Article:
The race for the U.S. Senate seat abandoned in the face of inevitable victory by Sen. Olympia Snowe, in an epic bailout that could let Democrats retain control of the Senate, is getting interesting.

So, if the cable company has shut off your favorite channel and all the paint in your house is finally dry, perhaps I could interest you in politics. Aw, c’mon, it’ll be fun.

One of the sidelights of the tripartite Senate campaign this year (not counting the minor-leaguers) is whether the Democratic Party has any chance of exceeding the 19 percent of the vote that its last candidate for governor, Libby Mitchell, received in 2010.

That question was raised when an early-summer poll showed the Democratic candidate, state Sen. Cynthia Dill, registering the support of a whopping 7 percent of the respondents, slightly surpassing Snooki from Jersey Shore.

That compares to the 27 percent support registered by the Republican candidate, Secretary of State Charlie Summers, and the whopping 55 percent who liked independent (cough) candidate Angus King, a former independent (cough) governor.

To put this in context, some Maine liberals have pasted an oval sticker on their cars containing the figure “61%.”

That, of course, is the combined percentage of the gubernatorial vote received by Mitchell and independent (cough) Eliot Cutler, plus a couple of also-rans, all of whom lost to Paul LePage, the silky-tongued Republican in the race.

In the eyes of the sticker-appliers, LePage’s legitimacy is supposed to be reduced by his rhetorical excesses (overlooking the actual results of his party’s fiscal rectitude) and also by the shame he deservedly incurred by getting a slightly larger percentage of the vote than former Democratic Gov. John Baldacci did in 2006.

Republicans have turned the sticker upside down, to read “%19,” as a reminder to the Donkey Party of its actual result. What the stickers will say after Nov. 6 remains to be seen.

Democrats, however, are hoping against hope to regain control of at least one house of the Legislature (assuming Mainers don’t like the way Republicans lowered their taxes, cut spending, restored soundness to state pensions and balanced the budget, and will want to restore the party that was in power when the opposite was true).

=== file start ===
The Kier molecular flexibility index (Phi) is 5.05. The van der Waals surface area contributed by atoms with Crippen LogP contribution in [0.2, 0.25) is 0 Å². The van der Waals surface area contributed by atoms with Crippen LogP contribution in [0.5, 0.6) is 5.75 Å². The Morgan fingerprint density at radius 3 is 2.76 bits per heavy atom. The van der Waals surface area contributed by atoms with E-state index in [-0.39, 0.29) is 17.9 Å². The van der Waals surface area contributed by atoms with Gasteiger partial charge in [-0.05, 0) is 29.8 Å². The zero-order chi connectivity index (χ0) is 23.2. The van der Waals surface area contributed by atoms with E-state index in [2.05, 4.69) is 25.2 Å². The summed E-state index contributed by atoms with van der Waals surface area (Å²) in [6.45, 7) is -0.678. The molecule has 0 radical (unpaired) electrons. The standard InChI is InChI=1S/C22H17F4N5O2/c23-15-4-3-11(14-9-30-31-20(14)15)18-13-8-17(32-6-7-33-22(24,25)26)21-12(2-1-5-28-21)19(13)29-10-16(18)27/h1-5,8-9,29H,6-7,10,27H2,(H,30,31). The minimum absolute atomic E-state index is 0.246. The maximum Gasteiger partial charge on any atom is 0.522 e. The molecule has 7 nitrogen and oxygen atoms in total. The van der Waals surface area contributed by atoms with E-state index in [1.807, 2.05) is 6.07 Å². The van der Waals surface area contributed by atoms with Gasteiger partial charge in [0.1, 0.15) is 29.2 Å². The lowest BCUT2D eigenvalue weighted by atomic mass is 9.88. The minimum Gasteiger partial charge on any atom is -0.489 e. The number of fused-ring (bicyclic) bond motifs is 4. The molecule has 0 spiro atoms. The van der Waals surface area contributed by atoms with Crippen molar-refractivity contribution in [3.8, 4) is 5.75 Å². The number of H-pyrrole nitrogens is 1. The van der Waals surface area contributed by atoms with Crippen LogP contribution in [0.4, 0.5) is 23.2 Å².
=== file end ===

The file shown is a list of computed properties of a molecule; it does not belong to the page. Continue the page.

Thus, it can’t be helpful to have a Senate candidate whose nose is barely above water at the shallow end of the electoral pool.

And it raises the issue of how strong support is for Democrats overall, considering this could be the second major statewide race in a row in which the party gets its tail pinned to the wrong end of the campaign poster.

Republicans, on the other hand, are trying to gin up some appropriately moderate optimism by shopping around an Aug. 20 column by a conservative blogger for The Washington Post, Marc A. Thiessen.

The column has been making waves because Thiessen wrote that the recent TV ad buy from the U.S. Chamber of Commerce, taking King to task for being a spendthrift who left Maine $1 billion in debt, resulted in a nearly 10-point drop for King in a more recent poll than the one cited above.

This appears to be good news for Summers, especially if the Chamber (despite the dismay of its Maine affiliates) continues to pound King in future ads, as Thiessen predicts it will: “The Chamber is all in.”

As a Bangor Daily News blog revealed, however, the poll Thiessen cited was conducted by a firm that does internal polling for the GOP, and the Summers campaign contributed to its cost.

By itself, though, that doesn’t make the poll’s findings invalid. It’s hard to see why Summers would want to pay for a shoddy poll, for example, and the BDN blog said the poll’s methodology was sound.

But even if the poll (which had King at 46 percent, Summers at 28 percent and Dill at 8 percent — reopening the issue of what defines a “minor-league candidate”) was intended only to create campaign talking points, it’s hardly unfair to attack King on spending and other issues.

A release from Lance Dutson, Summers’ campaign manager, supported the Chamber’s ad by quoting a Press Herald article dated Nov. 17, 2002, headlined, “Budget’s balance precarious thanks to gimmicks.”

In it, political writer Paul Carrier stated, “an examination of the recent budget-balancing shows that it relies on gimmicks that may backfire and also chips away at vital services. … If problems arise from those cuts, they likely will add to the budget crisis that Gov.-elect John Baldacci and the next Legislature will confront In January 2003, when they deal with an estimated $900 million deficit.”

More ads noting that, along with ones pointing out how deeply King nosed into the government trough for his former company’s wind-power subsidies, may make him vulnerable after all.


M.D. Harmon, a retired journalist and military officer, is a freelance writer and speaker. He can be contacted at: [email protected]

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